Conference breaks new, green ground

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It not always easy being green, but it’s getting easier every day – whether you want to don some organic cotton jeans from Levi’s, plant a rain garden or eat locally grown organic foods – the sheer number of options out there are offering more means for people to pursue a greener path.
At the second annual Green By Design conference last week, presented by Minnesota Green Communities, the focus was on green options and developments in the building and design industry.

With workshops presented by local architects, designers, non-profit organizations and others, the event brought an array of knowledge and information to attendees that ran the gamut from affordable green building and renewable energy options to the health advantages of green structures and stormwater management.
Landing celebrated environmental attorney Robert Kennedy Jr. to deliver a keynote address on the second day of the event, Kennedy not only filled the ballroom, but generated a standing ovation.
Known for his best-selling book, Crimes Against Nature: How George W. Bush and His Corporate Pals Are Plundering the Country and Hijacking Our Democracy, Kennedy was an impassioned speaker. Linking the governmental regulations and oversight to environmental safekeeping is one focus of Kennedy’s approach. He said he tries to maintain a bi-partisan approach in his environmental work, although “it’s more difficult to find an equal number of Republicans” who will participate, he wryly notes.
But the point Kennedy makes is clear: the success of a democratic government is based in its ability to be a world leader and that necessitates assuming a leadership role in sustaining and preserving the environment, something the current executive branch is sorely lacking in.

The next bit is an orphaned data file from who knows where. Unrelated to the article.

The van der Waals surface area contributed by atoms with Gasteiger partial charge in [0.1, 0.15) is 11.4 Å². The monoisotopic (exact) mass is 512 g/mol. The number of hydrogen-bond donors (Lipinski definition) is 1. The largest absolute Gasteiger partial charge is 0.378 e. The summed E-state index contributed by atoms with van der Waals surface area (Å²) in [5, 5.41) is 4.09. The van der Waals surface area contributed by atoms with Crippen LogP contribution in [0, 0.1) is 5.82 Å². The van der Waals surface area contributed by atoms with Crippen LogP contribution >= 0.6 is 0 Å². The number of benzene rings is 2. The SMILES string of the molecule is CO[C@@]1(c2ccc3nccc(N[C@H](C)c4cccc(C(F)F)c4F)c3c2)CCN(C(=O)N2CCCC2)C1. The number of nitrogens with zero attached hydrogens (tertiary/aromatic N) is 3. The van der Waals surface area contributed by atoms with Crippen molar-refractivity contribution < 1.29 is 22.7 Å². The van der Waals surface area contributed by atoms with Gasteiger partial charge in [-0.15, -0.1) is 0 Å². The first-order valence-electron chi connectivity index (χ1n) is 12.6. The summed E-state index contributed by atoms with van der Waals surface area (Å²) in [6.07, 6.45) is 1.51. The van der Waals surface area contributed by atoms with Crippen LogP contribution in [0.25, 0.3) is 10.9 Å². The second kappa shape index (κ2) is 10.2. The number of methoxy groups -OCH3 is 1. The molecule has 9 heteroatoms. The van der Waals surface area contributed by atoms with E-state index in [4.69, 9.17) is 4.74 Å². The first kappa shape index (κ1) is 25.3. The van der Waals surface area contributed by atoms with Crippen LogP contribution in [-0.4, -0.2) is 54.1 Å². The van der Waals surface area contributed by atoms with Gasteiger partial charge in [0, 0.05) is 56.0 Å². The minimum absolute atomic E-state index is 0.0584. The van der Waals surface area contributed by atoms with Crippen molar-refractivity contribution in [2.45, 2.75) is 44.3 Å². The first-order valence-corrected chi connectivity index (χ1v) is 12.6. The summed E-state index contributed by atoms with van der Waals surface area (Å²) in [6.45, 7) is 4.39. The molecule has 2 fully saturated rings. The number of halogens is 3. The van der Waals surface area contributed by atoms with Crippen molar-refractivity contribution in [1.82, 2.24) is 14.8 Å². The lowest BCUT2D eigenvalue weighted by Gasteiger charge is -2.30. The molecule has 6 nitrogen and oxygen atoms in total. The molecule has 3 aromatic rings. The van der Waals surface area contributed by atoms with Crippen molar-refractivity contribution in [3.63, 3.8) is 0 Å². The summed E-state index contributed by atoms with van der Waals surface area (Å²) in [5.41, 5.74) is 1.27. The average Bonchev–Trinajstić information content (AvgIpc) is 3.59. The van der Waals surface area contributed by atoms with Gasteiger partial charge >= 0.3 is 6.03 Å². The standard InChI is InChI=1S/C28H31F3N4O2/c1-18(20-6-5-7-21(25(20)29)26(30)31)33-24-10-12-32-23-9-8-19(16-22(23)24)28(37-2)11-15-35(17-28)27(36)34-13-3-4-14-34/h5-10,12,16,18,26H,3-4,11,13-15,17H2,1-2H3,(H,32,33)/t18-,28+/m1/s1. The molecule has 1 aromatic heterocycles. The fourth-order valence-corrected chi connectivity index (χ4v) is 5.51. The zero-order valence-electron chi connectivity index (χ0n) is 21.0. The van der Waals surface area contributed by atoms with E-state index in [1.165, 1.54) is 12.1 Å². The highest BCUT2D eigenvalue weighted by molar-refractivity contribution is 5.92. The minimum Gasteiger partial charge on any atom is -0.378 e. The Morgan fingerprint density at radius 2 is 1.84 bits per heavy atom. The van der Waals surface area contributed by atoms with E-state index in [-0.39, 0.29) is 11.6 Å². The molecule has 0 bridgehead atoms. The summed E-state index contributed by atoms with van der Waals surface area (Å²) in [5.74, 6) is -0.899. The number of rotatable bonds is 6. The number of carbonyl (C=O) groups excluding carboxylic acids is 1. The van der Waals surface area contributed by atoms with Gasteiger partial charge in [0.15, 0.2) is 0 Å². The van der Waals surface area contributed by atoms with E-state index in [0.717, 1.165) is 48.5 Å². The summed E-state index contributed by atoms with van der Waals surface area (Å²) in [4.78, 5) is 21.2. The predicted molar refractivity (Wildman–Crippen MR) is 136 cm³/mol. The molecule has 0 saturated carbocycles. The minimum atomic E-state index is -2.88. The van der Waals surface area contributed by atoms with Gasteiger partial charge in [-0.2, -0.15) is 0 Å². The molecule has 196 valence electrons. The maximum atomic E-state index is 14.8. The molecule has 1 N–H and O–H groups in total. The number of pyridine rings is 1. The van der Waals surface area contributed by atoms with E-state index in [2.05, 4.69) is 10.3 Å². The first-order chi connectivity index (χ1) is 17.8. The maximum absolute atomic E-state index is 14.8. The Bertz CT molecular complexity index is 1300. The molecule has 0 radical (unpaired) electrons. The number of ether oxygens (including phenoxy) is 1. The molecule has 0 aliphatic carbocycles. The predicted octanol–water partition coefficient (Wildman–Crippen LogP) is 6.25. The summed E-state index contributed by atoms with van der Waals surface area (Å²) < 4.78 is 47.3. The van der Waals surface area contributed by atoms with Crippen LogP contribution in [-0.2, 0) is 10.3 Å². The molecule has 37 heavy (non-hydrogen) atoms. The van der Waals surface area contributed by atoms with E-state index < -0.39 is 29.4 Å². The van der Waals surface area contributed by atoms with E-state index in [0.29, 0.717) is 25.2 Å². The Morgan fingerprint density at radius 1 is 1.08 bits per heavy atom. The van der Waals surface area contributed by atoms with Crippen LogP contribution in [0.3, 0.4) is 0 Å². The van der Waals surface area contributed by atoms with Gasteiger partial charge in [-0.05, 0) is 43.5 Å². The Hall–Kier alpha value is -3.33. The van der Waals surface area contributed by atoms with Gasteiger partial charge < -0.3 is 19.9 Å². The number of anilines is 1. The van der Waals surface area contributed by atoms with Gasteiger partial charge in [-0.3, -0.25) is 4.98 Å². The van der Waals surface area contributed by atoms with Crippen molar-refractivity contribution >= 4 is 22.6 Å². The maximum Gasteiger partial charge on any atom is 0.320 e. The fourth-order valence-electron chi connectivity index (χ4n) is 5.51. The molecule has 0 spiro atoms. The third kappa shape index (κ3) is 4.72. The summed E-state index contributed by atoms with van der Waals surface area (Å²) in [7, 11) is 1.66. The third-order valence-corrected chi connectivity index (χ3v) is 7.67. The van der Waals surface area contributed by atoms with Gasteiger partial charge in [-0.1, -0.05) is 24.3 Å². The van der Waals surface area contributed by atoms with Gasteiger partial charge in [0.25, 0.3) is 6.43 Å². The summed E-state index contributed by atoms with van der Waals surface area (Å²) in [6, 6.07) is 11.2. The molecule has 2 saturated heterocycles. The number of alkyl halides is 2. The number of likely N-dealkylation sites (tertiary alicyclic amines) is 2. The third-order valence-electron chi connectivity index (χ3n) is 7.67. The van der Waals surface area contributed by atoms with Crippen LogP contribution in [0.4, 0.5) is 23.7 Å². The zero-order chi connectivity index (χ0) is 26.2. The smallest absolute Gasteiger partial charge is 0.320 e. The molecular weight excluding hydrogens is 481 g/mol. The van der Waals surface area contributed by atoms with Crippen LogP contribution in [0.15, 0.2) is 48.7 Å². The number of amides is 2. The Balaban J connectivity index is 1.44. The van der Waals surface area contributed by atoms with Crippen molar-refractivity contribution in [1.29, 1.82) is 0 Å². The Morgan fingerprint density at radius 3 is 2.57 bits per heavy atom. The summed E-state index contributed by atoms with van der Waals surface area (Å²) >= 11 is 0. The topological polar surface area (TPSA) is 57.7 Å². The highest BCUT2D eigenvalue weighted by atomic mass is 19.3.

Launching into a fevered attack on the media, Kennedy talked of his overwhelming disappointment in the media’s role of providing accurate information on environmental degradation and the role that the Bush administration has played in rolling back legislative environmental protections. (He also recently wrote an overview of the current administration’s cabinet appointments – many which bode poorly for the environment.) In addition, the media’s lack of global coverage and its reliance on canned reporting is one of the most disappointing things that are happening now in regard to environmental and global coverage Kennedy said. In a society where Anna Nicole Smith and Brad and Angelina take up more airtime and column space than deforestation, climate change or the rising global issue of lack of clean water, the media’s inattention to providing valuable public information regarding environmental issues is abysmal.
While Minneapolis Mayor R.T. Ryback may not draw the same kind of enthused response that Kennedy did, his panel presentation on sustainable cities, along with other area mayors, emphasized that while the federal branch may be slow to embrace new environmental policies, cities are stepping up to the plate. The Minneapolis Greenprint shows that Ryback’s office is loooking toward sustainability and environmental issues for the city.
Unfortuantley another guest speaker, Xavier Bonnefoy, was unable to attend due to illness. (Bonnefoy, from France, is the Head of Environment and Health Consulting in Paris and is a former advisor at the World Health Organization.) In place of Bonnefoy, Ellen Tohn of ERT Associates presented an in-depth, full-circle analysis of how healthy homes can contribute to overall health. Many greening practices are now known to reduce causes of certain respiratory problems, allergies and other toxins than can pollute indoor air quality.
With a strong focus on the affordability of greening building and development – many attendees were from non-profit organizations working toward multi-family affordable housing — the workshops offered provided practical information from how to source green building products to incorporating green ideals into property management.
In the end, no matter the scope or budget of your project, Green By Design showed that whether you’re looking for a pint of non-toxic interior paint or looking for information on how to build a zero energy building, it could all be found at the conference.
Here are some additional links related to workshops given at Green By Design:

Minnesota Overlay to Green Communities: New 2007 threshold requirements for funding new multi-family construction projects.

Verified Green: Green build and design company.
Barr Engineering: Stormwater management.
Building Knowledge: Green building consultants.

Center for Energy and Environment: Minnesota non-profit
US Green Building Council: Minnesota chapter

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